Announcements, Culinary, Customary Drivel, JBMatsuri

Location, Location, Location

January 19th, 2009

So…Bill has posed the question – how will I make the most of my time in Japan? Well, the answer may not be the standard, but it’s true for a lot of people here – I’ll make the most of my time in Japan by getting out of Japan as often as possible. That’s right, folks, I’m all about international travel.

Being an ALT on the JET program is a unique opportunity. I’m young, much of my cost of living is subsidized – so I have some expendable income, and I have the ability to take chunks of vacation whenever the schedule has an opening. Also, I’m geographically much closer to a lot of places of interest than I was when living on the east coast of the United States. Most of Asia is just a hop, skip, and a jump away. I will likely never be in this situation again. I’d better make the most of it, no?

Some folks are far more serious than I am about travel, but I’ve still done my fair share. In my time here, I’ve been to South Korea, North Korea (technically…if you count 5 minutes over the line in the DMZ), Singapore, Malaysia, Hong Kong, Macau, and the Philippines. (Posts containing photos and video clips from each trip are available by searching around. Too many posts to link to here.) And I’m currently looking at a trip to Taiwan in March. Of course, I’ve done loads of travel inside Japan as well – again, far too much to even list.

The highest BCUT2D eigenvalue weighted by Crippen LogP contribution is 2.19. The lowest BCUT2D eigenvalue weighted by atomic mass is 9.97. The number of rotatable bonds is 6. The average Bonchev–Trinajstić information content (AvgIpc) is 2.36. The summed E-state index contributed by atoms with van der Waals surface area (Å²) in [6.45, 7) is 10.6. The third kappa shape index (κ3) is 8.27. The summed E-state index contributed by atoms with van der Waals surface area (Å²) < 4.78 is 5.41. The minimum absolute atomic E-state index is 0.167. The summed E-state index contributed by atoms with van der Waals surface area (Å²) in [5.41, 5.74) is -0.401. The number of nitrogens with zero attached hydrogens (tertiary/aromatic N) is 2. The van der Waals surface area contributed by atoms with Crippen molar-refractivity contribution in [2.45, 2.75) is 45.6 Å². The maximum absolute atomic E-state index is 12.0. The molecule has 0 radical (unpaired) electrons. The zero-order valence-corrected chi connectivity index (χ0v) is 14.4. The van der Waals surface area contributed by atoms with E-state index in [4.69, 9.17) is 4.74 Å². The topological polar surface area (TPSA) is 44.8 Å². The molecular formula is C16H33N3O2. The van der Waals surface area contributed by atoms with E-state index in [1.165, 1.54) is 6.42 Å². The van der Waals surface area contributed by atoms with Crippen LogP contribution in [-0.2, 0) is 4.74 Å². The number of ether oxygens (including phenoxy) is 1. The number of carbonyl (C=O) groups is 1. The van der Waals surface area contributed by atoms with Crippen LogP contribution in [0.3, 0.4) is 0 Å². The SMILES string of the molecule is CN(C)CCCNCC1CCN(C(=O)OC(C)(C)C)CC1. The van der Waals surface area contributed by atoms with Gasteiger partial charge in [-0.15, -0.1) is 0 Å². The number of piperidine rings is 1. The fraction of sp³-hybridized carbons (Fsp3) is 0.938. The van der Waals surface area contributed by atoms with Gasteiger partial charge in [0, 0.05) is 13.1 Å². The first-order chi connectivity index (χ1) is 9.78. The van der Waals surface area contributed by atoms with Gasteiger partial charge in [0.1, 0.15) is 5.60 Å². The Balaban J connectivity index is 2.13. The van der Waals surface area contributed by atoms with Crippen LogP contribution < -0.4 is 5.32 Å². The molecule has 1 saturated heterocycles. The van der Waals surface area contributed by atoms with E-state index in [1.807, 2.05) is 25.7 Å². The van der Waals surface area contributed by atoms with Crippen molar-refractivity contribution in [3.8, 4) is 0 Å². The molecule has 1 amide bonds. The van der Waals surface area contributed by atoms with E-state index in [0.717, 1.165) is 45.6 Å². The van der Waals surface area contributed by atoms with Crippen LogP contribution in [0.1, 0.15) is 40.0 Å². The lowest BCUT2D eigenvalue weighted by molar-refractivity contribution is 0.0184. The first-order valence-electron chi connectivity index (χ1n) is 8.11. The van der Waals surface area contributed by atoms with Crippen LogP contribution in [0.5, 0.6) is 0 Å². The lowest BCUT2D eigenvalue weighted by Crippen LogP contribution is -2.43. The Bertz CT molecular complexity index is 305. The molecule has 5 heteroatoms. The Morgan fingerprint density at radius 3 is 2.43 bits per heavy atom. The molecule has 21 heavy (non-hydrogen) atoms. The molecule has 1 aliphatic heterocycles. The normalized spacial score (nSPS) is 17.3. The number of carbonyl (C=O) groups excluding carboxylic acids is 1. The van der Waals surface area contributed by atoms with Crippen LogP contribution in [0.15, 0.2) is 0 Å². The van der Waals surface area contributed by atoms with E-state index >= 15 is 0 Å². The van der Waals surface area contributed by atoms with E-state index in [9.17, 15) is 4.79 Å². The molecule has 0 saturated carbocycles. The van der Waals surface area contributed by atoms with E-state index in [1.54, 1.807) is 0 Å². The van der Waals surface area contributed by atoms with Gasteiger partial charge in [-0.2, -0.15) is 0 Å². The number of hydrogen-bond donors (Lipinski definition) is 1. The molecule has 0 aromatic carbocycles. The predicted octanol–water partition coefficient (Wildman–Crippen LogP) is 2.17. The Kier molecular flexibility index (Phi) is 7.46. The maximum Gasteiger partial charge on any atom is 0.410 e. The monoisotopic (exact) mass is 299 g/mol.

I still want to go to Thailand, Cambodia, Laos, Vietnam, Indonesia*, India*, Russia, mainland China, Australia, New Zealand, and some other spots. But we’ll see. I might be able to knock out 1/3 to 1/2 of that list by the end of my stay here. If not, I’ll at least give it my best shot. That’s how I plan on making the best of my time in Japan. Other than financially saving as much as I can – yes, it’s doable even with travel expenditures – and improving my Japanese, that is.

*Providing they are safe enough for me to go.
** Yes, I borrowed the map from GraphicMaps.com, so sue me. Figured I shouldn’t erase their watermark if I was gonna use their image. Ha ha.

Customary Drivel, JBMatsuri, RIH Entries, Trips, Unsolicited Commentary